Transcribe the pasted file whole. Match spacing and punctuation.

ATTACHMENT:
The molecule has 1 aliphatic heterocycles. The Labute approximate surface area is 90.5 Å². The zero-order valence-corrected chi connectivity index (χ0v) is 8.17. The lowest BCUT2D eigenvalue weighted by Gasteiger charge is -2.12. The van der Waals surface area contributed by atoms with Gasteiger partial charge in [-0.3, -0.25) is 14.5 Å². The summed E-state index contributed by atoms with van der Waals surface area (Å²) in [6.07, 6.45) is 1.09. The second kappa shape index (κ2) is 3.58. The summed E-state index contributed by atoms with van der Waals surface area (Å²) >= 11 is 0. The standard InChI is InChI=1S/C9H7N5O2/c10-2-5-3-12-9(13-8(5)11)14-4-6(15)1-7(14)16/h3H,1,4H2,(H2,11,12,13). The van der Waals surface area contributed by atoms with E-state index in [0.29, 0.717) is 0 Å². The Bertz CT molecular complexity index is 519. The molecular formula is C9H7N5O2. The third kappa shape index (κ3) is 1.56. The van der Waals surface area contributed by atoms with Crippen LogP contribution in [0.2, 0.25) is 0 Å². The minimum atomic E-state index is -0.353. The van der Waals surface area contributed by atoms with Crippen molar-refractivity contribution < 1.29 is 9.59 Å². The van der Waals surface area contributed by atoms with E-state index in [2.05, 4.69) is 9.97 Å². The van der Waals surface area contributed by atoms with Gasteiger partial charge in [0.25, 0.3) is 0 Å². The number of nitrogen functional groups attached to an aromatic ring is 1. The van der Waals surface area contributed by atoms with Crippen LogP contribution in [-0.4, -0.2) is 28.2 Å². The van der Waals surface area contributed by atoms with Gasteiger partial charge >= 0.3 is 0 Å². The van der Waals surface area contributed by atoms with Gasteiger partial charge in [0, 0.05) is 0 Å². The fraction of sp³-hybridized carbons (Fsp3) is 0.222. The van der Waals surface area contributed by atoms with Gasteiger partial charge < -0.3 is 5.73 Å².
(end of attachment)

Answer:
The molecule has 1 aliphatic heterocycles. The Labute approximate surface area is 90.5 Å². The zero-order valence-corrected chi connectivity index (χ0v) is 8.17. The lowest BCUT2D eigenvalue weighted by Gasteiger charge is -2.12. The van der Waals surface area contributed by atoms with Gasteiger partial charge in [-0.3, -0.25) is 14.5 Å². The summed E-state index contributed by atoms with van der Waals surface area (Å²) in [6.07, 6.45) is 1.09. The second kappa shape index (κ2) is 3.58. The summed E-state index contributed by atoms with van der Waals surface area (Å²) >= 11 is 0. The standard InChI is InChI=1S/C9H7N5O2/c10-2-5-3-12-9(13-8(5)11)14-4-6(15)1-7(14)16/h3H,1,4H2,(H2,11,12,13). The van der Waals surface area contributed by atoms with E-state index in [0.29, 0.717) is 0 Å². The Bertz CT molecular complexity index is 519. The molecular formula is C9H7N5O2. The third kappa shape index (κ3) is 1.56. The van der Waals surface area contributed by atoms with Crippen LogP contribution in [0.2, 0.25) is 0 Å². The minimum atomic E-state index is -0.353. The van der Waals surface area contributed by atoms with Crippen molar-refractivity contribution < 1.29 is 9.59 Å². The van der Waals surface area contributed by atoms with E-state index in [2.05, 4.69) is 9.97 Å². The van der Waals surface area contributed by atoms with Gasteiger partial charge in [0.25, 0.3) is 0 Å². The number of nitrogen functional groups attached to an aromatic ring is 1. The van der Waals surface area contributed by atoms with Crippen LogP contribution in [-0.4, -0.2) is 28.2 Å². The van der Waals surface area contributed by atoms with Gasteiger partial charge >= 0.3 is 0 Å². The van der Waals surface area contributed by atoms with Gasteiger partial charge in [0, 0.05) is 0 Å². The fraction of sp³-hybridized carbons (Fsp3) is 0.222. The van der Waals surface area contributed by atoms with Gasteiger partial charge < -0.3 is 5.73 Å².